There are often competing policy objectives between investor protection and efficiencies in capital marketsIn a recent request for input from the federal and territorial securities bodies, several individuals in the technology and funding sectors were dismayed with the direction of proposed changes.

According to a memo made public by Fraser Milner Casgrain LLP ( a national law firm with venture capital and technology practices:

“We believe it is very important that the accredited investor (AI) exemption not be further restricted at this time.” The memo further stated, “We advocate strongly that any changes to income and asset thresholds be made only in unison with any changes to the U.S. “accredited investor” exemption.

If a change is made to further restrict the AI exemption without a similar change being made in the U.S., we would be concerned that it would affect “angels” and “super angels” investing in Canadian start ups.

Changes that would require a “certification” would likely be “cumbersome”, FMC LLP stated in their memo. For example, a “certifier” might be required to review underlying financial statements and tax returns of the individual in order to satisfy himself that the (AI) qualification criteria are met. We do not believe this would be practical and would seriously impede the ability of an investor to rely on this exemption.

“We suggest that not only should you not be further restricting available exemptions, but you should be considering adding further exemptions, such as those relating to “crowdfunding”, in order to assist early stage companies in raising capital.”

If the AI exemption is amended, there is a concern that it would send the message that Canada is becoming a more difficult jurisdiction in which to raise start up capital. AI exemption works properly in its current form.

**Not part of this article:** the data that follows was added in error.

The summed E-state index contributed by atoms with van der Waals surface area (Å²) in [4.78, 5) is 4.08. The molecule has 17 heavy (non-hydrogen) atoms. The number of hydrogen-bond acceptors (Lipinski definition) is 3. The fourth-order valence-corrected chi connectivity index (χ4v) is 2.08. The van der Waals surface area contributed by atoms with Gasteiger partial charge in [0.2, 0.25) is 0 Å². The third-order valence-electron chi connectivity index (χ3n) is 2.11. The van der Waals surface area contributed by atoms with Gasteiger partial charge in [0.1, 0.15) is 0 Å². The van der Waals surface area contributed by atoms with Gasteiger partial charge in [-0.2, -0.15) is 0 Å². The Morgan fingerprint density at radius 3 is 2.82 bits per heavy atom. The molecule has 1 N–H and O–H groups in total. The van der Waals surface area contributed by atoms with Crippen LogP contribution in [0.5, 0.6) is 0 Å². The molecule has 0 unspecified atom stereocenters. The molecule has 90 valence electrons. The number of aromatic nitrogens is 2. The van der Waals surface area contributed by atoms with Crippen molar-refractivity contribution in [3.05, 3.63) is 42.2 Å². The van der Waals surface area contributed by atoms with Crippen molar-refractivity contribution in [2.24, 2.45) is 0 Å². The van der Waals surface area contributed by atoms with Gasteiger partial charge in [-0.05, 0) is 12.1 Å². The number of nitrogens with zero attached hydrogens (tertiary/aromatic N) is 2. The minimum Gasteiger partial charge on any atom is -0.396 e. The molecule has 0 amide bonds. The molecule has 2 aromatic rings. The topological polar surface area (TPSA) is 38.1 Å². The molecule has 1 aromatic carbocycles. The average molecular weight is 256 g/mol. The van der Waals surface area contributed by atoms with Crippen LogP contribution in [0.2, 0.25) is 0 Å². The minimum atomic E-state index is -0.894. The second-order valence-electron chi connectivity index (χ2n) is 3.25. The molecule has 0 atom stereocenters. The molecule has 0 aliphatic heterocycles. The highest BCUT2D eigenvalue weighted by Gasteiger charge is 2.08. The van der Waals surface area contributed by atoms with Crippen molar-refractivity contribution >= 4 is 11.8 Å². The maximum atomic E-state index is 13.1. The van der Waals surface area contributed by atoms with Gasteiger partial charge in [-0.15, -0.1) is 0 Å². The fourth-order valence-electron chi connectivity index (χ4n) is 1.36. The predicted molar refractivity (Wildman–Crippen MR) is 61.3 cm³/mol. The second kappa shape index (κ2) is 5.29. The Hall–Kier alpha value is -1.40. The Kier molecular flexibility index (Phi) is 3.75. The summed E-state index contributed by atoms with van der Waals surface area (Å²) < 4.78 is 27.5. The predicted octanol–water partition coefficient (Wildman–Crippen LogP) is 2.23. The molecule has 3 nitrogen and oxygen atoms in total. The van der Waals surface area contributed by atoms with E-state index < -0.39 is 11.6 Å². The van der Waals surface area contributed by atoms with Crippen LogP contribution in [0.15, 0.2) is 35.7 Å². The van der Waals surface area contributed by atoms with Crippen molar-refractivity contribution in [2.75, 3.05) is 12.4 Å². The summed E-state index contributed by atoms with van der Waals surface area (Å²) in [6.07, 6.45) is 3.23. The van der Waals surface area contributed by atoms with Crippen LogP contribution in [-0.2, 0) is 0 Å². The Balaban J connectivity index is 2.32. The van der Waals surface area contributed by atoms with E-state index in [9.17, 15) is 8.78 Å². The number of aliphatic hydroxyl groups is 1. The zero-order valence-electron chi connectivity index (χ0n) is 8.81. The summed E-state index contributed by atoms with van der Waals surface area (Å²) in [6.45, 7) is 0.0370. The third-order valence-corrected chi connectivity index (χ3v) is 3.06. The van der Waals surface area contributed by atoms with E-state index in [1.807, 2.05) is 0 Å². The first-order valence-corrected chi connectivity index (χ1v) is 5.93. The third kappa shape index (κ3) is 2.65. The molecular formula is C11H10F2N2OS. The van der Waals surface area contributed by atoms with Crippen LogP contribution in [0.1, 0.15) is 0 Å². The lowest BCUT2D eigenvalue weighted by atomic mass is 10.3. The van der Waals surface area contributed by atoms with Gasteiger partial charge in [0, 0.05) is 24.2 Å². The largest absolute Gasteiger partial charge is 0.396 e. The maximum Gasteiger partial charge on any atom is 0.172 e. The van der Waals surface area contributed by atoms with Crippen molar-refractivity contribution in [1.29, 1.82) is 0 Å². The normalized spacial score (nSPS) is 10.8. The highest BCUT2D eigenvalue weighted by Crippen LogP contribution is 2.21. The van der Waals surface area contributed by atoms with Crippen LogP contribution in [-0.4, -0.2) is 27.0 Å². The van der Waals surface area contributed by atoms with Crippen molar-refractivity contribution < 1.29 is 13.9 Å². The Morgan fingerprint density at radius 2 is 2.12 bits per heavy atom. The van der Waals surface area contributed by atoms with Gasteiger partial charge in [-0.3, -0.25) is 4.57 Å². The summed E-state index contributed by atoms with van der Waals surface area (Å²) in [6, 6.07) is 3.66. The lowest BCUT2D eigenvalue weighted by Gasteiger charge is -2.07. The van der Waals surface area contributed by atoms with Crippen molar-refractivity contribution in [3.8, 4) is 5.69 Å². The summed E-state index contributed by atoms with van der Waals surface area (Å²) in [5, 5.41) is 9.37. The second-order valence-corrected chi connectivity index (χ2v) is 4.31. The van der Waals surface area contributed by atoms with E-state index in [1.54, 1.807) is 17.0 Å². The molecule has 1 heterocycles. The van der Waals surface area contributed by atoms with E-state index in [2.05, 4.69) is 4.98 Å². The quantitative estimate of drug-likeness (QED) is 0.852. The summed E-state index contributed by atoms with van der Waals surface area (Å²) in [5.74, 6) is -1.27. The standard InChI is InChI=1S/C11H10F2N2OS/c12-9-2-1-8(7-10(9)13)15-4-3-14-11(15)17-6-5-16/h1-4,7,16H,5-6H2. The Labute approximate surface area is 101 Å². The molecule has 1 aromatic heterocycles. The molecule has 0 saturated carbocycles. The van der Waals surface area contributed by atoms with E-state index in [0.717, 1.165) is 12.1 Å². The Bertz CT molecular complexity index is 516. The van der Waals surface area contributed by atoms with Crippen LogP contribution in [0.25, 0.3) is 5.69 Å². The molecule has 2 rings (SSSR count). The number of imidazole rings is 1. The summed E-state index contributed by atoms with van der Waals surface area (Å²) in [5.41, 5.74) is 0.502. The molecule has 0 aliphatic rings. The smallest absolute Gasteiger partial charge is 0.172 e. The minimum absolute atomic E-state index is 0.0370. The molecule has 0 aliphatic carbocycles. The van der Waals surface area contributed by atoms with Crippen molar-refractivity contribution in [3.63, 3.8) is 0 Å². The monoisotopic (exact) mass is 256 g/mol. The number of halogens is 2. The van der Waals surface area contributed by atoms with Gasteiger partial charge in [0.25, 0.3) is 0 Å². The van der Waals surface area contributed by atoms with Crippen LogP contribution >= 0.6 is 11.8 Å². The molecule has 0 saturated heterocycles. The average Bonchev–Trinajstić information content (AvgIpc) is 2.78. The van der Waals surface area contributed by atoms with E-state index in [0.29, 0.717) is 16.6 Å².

Compare Canada’s investment climate to the U.S. investment climate

“Canadian companies are increasingly being required to compete for resources, including financial, on a global basis,” says Tom Houston, Chair of Fraser Milner Casgrain LLP’s Technology Group. It is very important, particularly in a North American context, that the regulatory environment in Canada not be seen to be more restrictive and less flexible than the regulatory environment in the U.S.

“In our experience it is clear that capital is increasingly difficult to attract for start ups,” says Houston. “We regularly see deals with all levels of capital formation from angel and seed funding to venture capital financing and public offerings. The financing outlook has changed dramatically in the last five to ten years. “Series A” rounds of financing were once broadly available from Canadian and U.S. venture capitalists they are far less common today.”

This means entrepreneurs must rely on Plan ‘B’ strategies for funding such as, angel or seed funding. In reality, this means start ups must seek financing from multiple sources to raise the necessary funding to develop and market innovative products. It is inefficient, time-consuming and comes with tremendous opportunity costs for most entrepreneurial ventures.

What to envision for Crowdfunding in Canada

Anticipate that crowdfunding legislation in Canada should mirror the U.S. legislation, says Houston. It would likely include:

  • Requirements to warn investors of the risks associated with an investment via crowdfunding,
  • Limits on the amount that can be raised by a company through crowdfunding,
  • Limits on the amount an individual can invest in any company (for example, in the U.S. on a per person basis, low net worth individuals will be allowed to invest up to 5% of their net worth to a maximum of $5,000; for higher net worth individuals, up to 10% of their net worth to a maximum of $100,000 are the proposed amounts, and
  • Restrictions on the resale of securities purchased through crowdfunding.

It is this last point, the issuance of securities that is still being hotly debated in the U. S. Any proposed changes to Canadian securities law to permit crowdfunding will have to contain reasonable investor protection mechanisms in order to gain regulatory support in Canada, says Houston.

How can entrepreneurs make their views known?

Make your views known about the gaps you’ve experienced with funding in Canada. Contact both your local M.P.P. and your M.P. and urge them to take a leadership position in the funding issues fledging firms – that are the engines of our economy. Let these individuals know in your own words how this funding gap will affect Canada and our global opportunities.

Contact groups like CATA who are actively lobbying the federal government. CATA is working to turn up the volume on this politically. It doesn’t take a lot of insight to boost innovation through schemes such as crowdfunding.

Let the policy makers know we need to improve Canada’s innovative position – change our performance compared to other jurisdictions otherwise, there will be fallout in Canada in terms of the investment dollars we attract, people we attract and sales/productivity. We must continually work to keep attracting innovation and the funding that fuels it.